Our Mentors

We have assembled a group of 49 mentors, from 25 research areas and 3 divisions in the School of Medicine. All are committed to training young investigators interested in the study of the heart and vasculature. Mentors are grouped according to their research areas. Click the mentors for descriptions of their research.

Research Areas

All
Biochemistry
Bioinformatics & Genomics
Biomedical Engineering
Biophysics
Biotechnology
Cancer Biology
Cardiovascular Biology
Cell & Developmental Biology
Computational Biology
Epigenetics
Epigenomics
Experimental Pathology
Genetics
Immunology
Infectious Diseases
Metabolism
Microbiology
Molecular Biology
Molecular Pharmacology
Neuroimmunology
Neuroscience
Physiology
Structural Biology
Vascular Biology
Virology

Thomas Barker, PhD
thb4a@virginia.edu
Research Interest
Matrix biology and engineering

Mete Civelek, PhD
mc2wq@virginia.edu
Research Interest
Systems genetics approaches to understand cardiometabolic traits

Brent French, PhD
bf4g@virginia.edu
Research Interest
Novel therapies for treating and preventing ischemic heart disease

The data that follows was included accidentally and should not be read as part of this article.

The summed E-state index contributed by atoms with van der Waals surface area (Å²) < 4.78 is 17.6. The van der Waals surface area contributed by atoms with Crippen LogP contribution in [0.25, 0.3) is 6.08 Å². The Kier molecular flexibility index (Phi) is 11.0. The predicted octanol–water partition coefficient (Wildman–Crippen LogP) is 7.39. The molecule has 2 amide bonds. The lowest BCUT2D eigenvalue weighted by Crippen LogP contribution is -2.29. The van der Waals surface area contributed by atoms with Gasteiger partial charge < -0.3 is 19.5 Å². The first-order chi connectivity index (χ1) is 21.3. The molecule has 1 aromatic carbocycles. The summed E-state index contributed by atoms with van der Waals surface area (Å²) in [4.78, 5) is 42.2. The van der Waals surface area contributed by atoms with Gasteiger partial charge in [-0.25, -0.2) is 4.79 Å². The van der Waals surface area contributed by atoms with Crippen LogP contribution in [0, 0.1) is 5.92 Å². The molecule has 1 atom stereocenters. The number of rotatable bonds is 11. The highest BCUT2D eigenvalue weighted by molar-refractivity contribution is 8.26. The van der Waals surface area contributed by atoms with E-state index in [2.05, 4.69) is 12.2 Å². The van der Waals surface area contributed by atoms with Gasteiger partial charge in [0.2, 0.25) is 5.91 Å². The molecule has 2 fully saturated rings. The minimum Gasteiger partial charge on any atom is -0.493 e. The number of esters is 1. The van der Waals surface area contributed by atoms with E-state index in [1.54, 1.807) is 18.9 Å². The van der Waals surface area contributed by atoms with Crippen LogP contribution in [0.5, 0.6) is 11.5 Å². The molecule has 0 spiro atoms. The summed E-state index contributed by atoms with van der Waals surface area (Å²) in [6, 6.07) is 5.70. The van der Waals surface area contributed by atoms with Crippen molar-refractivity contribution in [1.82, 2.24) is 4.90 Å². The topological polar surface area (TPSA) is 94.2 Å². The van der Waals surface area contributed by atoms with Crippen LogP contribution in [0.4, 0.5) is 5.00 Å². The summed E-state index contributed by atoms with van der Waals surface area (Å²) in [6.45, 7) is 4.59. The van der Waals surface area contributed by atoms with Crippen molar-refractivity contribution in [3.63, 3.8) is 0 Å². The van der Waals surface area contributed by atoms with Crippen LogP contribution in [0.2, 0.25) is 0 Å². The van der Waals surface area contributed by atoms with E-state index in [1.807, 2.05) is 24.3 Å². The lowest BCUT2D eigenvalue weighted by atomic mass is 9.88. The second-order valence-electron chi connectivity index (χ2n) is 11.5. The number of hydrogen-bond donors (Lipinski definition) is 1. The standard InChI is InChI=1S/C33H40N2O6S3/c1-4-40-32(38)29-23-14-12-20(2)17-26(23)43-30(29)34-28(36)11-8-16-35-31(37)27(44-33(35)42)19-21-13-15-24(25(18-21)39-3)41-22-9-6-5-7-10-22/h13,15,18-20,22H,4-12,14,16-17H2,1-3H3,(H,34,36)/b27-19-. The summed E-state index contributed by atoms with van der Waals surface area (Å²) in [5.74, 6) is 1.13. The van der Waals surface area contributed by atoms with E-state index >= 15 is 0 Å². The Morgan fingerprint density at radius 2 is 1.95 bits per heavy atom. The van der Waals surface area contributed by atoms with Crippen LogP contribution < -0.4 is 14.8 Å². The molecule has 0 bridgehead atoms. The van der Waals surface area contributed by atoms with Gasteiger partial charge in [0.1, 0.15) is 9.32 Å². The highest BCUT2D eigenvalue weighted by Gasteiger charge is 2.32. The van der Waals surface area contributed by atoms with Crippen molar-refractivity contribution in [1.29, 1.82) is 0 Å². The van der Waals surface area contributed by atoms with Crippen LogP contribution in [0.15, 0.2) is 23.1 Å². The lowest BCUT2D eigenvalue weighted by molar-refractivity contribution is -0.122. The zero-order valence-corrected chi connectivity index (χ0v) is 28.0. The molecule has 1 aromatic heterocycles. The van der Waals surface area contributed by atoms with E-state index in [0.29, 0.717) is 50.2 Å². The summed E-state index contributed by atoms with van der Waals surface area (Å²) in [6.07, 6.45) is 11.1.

Brad Gelfand, PhD
bdg3y@virginia.edu
Research Interest
Blinding disease age-related macular degeneration

Kevin Janes, PhD
kaj5f@virginia.edu
Research Interest
Systems-biology approaches to cancer biology and viral-induced heart failure

Norbert Leitinger, PhD
nl2q@virginia.edu
Research Interest
Role of lipid oxidation products in inflammation and vascular immunology in atherosclerosis and diabetes

Clint Miller, PhD
cm6bt@virginia.edu
Research Interest
Integrating large-scale human genetics and genomics datasets with clinically relevant functional models

Gary Owens, PhD
gko@virginia.edu
Research Interest
Genetic, cellular, and molecular control of late stage atherosclerostic lesion pathogenesis

Jason Papin, PhD
jap8r@virginia.edu
Research Interest
Systems biology, infectious disease, cancer, toxicology, metabolic engineering

Ken Walsh, PhD
kw9ar@virginia.edu
Research Interest
Signaling- and transcriptional-regulatory mechanisms that control both normal and pathological tissue growth in the cardiovascular system